Declaratory power

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For the "declaratory power" in Canadian law, see Section 92(10) of the Constitution Act, 1867

The declaratory power, in Scots law, is an unusual power held by the High Court of Justiciary, which enables it to declare behaviour to be criminal, even if that behaviour had not been previously defined as criminal activity.

This power has been used conservatively in the modern period, generally only in cases where an act is clearly comparable to an existing crime; it has, for example, been used to declare the selling of kits for glue-sniffing criminal. As the specific boundaries of many offences are left somewhat loosely defined, it can be difficult to distinguish the application of the declaratory power from cases where the court interprets existing legislation to cover new situations.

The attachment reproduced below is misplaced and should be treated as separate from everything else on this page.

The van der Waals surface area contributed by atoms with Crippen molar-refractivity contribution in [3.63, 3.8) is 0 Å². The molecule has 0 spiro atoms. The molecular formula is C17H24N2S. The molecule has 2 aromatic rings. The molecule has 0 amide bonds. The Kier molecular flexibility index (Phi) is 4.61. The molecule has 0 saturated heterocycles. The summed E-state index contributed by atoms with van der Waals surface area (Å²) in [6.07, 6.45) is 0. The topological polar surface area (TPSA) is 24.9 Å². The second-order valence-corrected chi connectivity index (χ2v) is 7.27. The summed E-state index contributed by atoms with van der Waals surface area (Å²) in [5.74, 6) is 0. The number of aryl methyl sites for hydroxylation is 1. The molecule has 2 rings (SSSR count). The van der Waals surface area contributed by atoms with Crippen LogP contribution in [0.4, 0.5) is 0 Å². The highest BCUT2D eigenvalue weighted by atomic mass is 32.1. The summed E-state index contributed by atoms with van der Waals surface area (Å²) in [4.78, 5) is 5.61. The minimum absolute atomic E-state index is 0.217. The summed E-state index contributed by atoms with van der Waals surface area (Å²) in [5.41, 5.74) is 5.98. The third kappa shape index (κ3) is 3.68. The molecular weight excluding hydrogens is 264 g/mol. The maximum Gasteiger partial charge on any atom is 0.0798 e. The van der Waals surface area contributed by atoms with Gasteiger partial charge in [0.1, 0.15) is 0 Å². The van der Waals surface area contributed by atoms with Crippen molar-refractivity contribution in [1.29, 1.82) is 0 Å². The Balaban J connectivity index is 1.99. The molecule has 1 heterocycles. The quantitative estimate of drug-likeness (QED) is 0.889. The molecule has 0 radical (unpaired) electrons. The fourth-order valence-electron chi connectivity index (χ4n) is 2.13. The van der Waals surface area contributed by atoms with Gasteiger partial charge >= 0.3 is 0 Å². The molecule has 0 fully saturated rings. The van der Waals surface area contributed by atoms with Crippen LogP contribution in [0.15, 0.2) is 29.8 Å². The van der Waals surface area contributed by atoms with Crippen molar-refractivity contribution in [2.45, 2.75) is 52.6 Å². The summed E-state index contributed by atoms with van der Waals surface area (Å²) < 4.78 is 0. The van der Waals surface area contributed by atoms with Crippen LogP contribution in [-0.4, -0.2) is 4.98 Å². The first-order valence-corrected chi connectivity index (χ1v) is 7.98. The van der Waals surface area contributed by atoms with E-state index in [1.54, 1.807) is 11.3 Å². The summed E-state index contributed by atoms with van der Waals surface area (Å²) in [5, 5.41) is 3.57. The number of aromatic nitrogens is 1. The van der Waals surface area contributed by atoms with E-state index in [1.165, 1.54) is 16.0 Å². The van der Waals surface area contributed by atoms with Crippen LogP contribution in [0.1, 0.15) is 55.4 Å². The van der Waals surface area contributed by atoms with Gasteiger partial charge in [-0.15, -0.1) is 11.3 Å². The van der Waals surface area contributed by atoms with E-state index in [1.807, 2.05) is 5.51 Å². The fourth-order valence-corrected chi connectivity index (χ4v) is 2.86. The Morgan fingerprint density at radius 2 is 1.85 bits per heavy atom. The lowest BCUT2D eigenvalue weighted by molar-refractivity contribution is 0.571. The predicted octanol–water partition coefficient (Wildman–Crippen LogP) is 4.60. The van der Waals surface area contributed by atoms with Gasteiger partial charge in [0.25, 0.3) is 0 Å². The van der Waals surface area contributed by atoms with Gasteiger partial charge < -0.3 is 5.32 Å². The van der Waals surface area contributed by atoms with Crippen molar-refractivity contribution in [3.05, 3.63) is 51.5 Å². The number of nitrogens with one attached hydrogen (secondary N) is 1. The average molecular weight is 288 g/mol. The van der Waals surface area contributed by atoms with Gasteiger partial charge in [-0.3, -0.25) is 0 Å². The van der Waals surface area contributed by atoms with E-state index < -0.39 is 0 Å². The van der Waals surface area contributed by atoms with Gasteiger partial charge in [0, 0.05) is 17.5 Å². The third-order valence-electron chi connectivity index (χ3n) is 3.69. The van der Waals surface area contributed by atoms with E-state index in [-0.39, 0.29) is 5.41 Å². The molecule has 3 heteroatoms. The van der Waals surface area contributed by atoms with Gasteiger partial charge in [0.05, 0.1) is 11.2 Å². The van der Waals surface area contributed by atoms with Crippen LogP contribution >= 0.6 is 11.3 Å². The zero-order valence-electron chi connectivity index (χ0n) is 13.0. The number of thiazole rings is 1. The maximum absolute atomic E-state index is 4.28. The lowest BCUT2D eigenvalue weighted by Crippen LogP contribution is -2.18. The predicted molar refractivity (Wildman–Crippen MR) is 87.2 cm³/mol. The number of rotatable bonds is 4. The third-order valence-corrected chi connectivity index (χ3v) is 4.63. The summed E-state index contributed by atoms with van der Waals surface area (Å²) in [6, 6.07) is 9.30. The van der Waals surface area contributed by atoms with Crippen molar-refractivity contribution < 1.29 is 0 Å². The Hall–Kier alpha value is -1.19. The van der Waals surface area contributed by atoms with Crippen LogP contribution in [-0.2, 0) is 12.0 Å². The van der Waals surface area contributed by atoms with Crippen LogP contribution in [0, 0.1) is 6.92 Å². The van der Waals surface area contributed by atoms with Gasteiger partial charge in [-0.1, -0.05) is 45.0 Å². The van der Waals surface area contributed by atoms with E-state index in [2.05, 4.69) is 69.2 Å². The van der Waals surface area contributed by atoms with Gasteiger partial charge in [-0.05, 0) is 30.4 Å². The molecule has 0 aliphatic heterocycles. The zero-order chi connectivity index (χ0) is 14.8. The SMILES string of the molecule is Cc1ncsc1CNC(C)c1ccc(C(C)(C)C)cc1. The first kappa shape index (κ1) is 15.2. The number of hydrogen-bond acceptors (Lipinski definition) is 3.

• White & Willock, The Scottish Legal System, second edition. Butterworths, 1999.